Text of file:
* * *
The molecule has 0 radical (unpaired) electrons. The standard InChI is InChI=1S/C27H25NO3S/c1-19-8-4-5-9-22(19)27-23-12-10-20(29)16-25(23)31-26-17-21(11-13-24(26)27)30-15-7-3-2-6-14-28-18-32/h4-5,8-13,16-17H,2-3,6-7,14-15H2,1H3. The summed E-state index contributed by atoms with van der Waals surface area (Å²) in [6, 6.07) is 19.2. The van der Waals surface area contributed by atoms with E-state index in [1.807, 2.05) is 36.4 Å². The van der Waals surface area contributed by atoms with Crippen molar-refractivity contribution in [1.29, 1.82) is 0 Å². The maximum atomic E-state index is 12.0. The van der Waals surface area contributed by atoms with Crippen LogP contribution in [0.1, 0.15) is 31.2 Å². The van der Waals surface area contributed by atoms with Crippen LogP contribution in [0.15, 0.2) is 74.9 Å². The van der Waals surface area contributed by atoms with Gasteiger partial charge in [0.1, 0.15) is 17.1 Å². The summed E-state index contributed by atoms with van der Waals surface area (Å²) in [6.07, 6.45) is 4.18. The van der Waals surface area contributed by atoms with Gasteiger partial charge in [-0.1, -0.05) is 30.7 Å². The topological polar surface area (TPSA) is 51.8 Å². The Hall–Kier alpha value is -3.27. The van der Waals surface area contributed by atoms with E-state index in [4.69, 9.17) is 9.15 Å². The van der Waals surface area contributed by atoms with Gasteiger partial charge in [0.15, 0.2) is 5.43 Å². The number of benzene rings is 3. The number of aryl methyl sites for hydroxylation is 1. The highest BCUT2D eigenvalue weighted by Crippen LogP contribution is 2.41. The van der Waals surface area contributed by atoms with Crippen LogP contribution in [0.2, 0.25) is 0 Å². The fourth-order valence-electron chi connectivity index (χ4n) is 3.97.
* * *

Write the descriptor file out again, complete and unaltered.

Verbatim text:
The molecule has 0 radical (unpaired) electrons. The standard InChI is InChI=1S/C27H25NO3S/c1-19-8-4-5-9-22(19)27-23-12-10-20(29)16-25(23)31-26-17-21(11-13-24(26)27)30-15-7-3-2-6-14-28-18-32/h4-5,8-13,16-17H,2-3,6-7,14-15H2,1H3. The summed E-state index contributed by atoms with van der Waals surface area (Å²) in [6, 6.07) is 19.2. The van der Waals surface area contributed by atoms with E-state index in [1.807, 2.05) is 36.4 Å². The van der Waals surface area contributed by atoms with Crippen molar-refractivity contribution in [1.29, 1.82) is 0 Å². The maximum atomic E-state index is 12.0. The van der Waals surface area contributed by atoms with Crippen LogP contribution in [0.1, 0.15) is 31.2 Å². The van der Waals surface area contributed by atoms with Crippen LogP contribution in [0.15, 0.2) is 74.9 Å². The van der Waals surface area contributed by atoms with Gasteiger partial charge in [0.1, 0.15) is 17.1 Å². The summed E-state index contributed by atoms with van der Waals surface area (Å²) in [6.07, 6.45) is 4.18. The van der Waals surface area contributed by atoms with Gasteiger partial charge in [-0.1, -0.05) is 30.7 Å². The topological polar surface area (TPSA) is 51.8 Å². The Hall–Kier alpha value is -3.27. The van der Waals surface area contributed by atoms with E-state index in [4.69, 9.17) is 9.15 Å². The van der Waals surface area contributed by atoms with Gasteiger partial charge in [0.15, 0.2) is 5.43 Å². The number of benzene rings is 3. The number of aryl methyl sites for hydroxylation is 1. The highest BCUT2D eigenvalue weighted by Crippen LogP contribution is 2.41. The van der Waals surface area contributed by atoms with Crippen LogP contribution in [0.2, 0.25) is 0 Å². The fourth-order valence-electron chi connectivity index (χ4n) is 3.97.